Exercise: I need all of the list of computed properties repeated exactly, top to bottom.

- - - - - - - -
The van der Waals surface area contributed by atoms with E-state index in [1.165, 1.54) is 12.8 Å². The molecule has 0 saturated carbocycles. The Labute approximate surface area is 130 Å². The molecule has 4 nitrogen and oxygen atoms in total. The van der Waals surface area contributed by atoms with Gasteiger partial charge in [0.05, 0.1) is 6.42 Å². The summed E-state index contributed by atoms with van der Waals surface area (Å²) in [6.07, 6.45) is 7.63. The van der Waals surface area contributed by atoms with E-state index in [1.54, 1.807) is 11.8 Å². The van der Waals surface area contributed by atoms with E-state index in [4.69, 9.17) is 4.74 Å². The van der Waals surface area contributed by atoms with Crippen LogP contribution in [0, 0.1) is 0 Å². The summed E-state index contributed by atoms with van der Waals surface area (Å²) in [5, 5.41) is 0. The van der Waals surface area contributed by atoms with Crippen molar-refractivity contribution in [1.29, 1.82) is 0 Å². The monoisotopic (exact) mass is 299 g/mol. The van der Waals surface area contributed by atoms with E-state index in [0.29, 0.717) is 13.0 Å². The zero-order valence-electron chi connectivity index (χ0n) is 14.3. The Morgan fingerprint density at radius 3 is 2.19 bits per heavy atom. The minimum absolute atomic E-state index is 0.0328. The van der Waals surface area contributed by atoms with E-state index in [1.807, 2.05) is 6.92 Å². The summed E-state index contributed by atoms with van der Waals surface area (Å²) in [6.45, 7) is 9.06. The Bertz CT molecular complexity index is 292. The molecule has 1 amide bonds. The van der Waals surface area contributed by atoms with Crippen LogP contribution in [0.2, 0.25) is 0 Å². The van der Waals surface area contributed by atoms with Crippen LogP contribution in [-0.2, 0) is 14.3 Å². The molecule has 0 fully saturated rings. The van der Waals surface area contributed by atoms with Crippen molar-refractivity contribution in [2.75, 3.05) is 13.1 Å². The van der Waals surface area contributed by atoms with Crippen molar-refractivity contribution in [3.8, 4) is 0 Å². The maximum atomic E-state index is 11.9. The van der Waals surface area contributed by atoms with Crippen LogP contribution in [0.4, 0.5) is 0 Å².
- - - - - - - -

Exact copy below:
The van der Waals surface area contributed by atoms with E-state index in [1.165, 1.54) is 12.8 Å². The molecule has 0 saturated carbocycles. The Labute approximate surface area is 130 Å². The molecule has 4 nitrogen and oxygen atoms in total. The van der Waals surface area contributed by atoms with Gasteiger partial charge in [0.05, 0.1) is 6.42 Å². The summed E-state index contributed by atoms with van der Waals surface area (Å²) in [6.07, 6.45) is 7.63. The van der Waals surface area contributed by atoms with E-state index in [1.54, 1.807) is 11.8 Å². The van der Waals surface area contributed by atoms with E-state index in [4.69, 9.17) is 4.74 Å². The van der Waals surface area contributed by atoms with Crippen LogP contribution in [0, 0.1) is 0 Å². The summed E-state index contributed by atoms with van der Waals surface area (Å²) in [5, 5.41) is 0. The van der Waals surface area contributed by atoms with Crippen molar-refractivity contribution in [1.29, 1.82) is 0 Å². The monoisotopic (exact) mass is 299 g/mol. The van der Waals surface area contributed by atoms with E-state index in [0.29, 0.717) is 13.0 Å². The zero-order valence-electron chi connectivity index (χ0n) is 14.3. The Morgan fingerprint density at radius 3 is 2.19 bits per heavy atom. The minimum absolute atomic E-state index is 0.0328. The van der Waals surface area contributed by atoms with E-state index in [1.807, 2.05) is 6.92 Å². The summed E-state index contributed by atoms with van der Waals surface area (Å²) in [6.45, 7) is 9.06. The Bertz CT molecular complexity index is 292. The molecule has 1 amide bonds. The van der Waals surface area contributed by atoms with Crippen LogP contribution in [0.2, 0.25) is 0 Å². The van der Waals surface area contributed by atoms with Crippen LogP contribution in [-0.2, 0) is 14.3 Å². The molecule has 0 fully saturated rings. The van der Waals surface area contributed by atoms with Crippen molar-refractivity contribution in [2.75, 3.05) is 13.1 Å². The van der Waals surface area contributed by atoms with Crippen molar-refractivity contribution in [3.8, 4) is 0 Å². The maximum atomic E-state index is 11.9. The van der Waals surface area contributed by atoms with Crippen LogP contribution in [0.4, 0.5) is 0 Å².